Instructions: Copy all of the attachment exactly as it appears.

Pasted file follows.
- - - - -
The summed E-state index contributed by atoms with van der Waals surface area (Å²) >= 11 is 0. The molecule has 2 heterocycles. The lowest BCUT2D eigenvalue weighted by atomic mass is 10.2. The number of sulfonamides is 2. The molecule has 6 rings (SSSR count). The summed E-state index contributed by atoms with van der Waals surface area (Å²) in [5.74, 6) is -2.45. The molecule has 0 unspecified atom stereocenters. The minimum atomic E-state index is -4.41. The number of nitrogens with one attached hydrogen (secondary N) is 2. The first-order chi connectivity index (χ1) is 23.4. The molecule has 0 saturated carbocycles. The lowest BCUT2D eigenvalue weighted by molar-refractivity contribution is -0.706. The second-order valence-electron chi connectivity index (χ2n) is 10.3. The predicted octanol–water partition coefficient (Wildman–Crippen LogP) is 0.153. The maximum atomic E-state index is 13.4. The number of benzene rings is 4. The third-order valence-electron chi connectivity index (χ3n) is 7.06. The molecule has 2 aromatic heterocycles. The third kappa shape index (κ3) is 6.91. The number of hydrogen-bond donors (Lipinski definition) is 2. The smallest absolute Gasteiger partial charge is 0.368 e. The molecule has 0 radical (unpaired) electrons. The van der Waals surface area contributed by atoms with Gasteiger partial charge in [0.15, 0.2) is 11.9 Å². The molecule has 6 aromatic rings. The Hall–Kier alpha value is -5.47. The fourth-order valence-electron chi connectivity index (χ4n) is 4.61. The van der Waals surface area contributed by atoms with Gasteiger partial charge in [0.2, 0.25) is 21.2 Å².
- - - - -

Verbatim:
The summed E-state index contributed by atoms with van der Waals surface area (Å²) >= 11 is 0. The molecule has 2 heterocycles. The lowest BCUT2D eigenvalue weighted by atomic mass is 10.2. The number of sulfonamides is 2. The molecule has 6 rings (SSSR count). The summed E-state index contributed by atoms with van der Waals surface area (Å²) in [5.74, 6) is -2.45. The molecule has 0 unspecified atom stereocenters. The minimum atomic E-state index is -4.41. The number of nitrogens with one attached hydrogen (secondary N) is 2. The first-order chi connectivity index (χ1) is 23.4. The molecule has 0 saturated carbocycles. The lowest BCUT2D eigenvalue weighted by molar-refractivity contribution is -0.706. The second-order valence-electron chi connectivity index (χ2n) is 10.3. The predicted octanol–water partition coefficient (Wildman–Crippen LogP) is 0.153. The maximum atomic E-state index is 13.4. The number of benzene rings is 4. The third-order valence-electron chi connectivity index (χ3n) is 7.06. The molecule has 2 aromatic heterocycles. The third kappa shape index (κ3) is 6.91. The number of hydrogen-bond donors (Lipinski definition) is 2. The smallest absolute Gasteiger partial charge is 0.368 e. The molecule has 0 radical (unpaired) electrons. The van der Waals surface area contributed by atoms with Gasteiger partial charge in [0.15, 0.2) is 11.9 Å². The molecule has 6 aromatic rings. The Hall–Kier alpha value is -5.47. The fourth-order valence-electron chi connectivity index (χ4n) is 4.61. The van der Waals surface area contributed by atoms with Gasteiger partial charge in [0.2, 0.25) is 21.2 Å².